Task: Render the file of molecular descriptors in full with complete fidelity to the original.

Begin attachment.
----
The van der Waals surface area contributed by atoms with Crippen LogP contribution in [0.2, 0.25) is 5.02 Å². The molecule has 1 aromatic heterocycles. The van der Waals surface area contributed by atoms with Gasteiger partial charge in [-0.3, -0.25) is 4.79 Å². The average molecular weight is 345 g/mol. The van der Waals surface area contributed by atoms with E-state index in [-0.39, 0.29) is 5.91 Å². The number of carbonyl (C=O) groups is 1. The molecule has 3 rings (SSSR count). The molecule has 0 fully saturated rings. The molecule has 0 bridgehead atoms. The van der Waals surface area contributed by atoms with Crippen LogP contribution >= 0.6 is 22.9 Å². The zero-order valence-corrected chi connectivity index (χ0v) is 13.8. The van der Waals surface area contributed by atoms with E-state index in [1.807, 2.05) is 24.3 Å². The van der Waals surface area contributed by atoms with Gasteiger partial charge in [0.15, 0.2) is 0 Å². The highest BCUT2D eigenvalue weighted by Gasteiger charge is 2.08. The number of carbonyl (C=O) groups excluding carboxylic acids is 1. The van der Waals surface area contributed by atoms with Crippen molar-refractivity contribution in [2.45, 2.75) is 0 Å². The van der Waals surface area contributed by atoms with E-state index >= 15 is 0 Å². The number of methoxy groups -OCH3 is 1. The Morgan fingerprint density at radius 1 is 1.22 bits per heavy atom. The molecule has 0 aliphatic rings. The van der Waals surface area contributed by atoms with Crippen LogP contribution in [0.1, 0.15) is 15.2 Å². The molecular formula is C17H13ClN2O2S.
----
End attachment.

The van der Waals surface area contributed by atoms with Crippen LogP contribution in [0.2, 0.25) is 5.02 Å². The molecule has 1 aromatic heterocycles. The van der Waals surface area contributed by atoms with Gasteiger partial charge in [-0.3, -0.25) is 4.79 Å². The average molecular weight is 345 g/mol. The van der Waals surface area contributed by atoms with E-state index in [-0.39, 0.29) is 5.91 Å². The number of carbonyl (C=O) groups is 1. The molecule has 3 rings (SSSR count). The molecule has 0 fully saturated rings. The molecule has 0 bridgehead atoms. The van der Waals surface area contributed by atoms with Crippen LogP contribution >= 0.6 is 22.9 Å². The zero-order valence-corrected chi connectivity index (χ0v) is 13.8. The van der Waals surface area contributed by atoms with E-state index in [1.807, 2.05) is 24.3 Å². The van der Waals surface area contributed by atoms with Gasteiger partial charge in [0.15, 0.2) is 0 Å². The highest BCUT2D eigenvalue weighted by Gasteiger charge is 2.08. The number of carbonyl (C=O) groups excluding carboxylic acids is 1. The van der Waals surface area contributed by atoms with Crippen molar-refractivity contribution in [2.45, 2.75) is 0 Å². The van der Waals surface area contributed by atoms with E-state index >= 15 is 0 Å². The number of methoxy groups -OCH3 is 1. The Morgan fingerprint density at radius 1 is 1.22 bits per heavy atom. The molecule has 0 aliphatic rings. The van der Waals surface area contributed by atoms with Crippen LogP contribution in [0.1, 0.15) is 15.2 Å². The molecular formula is C17H13ClN2O2S.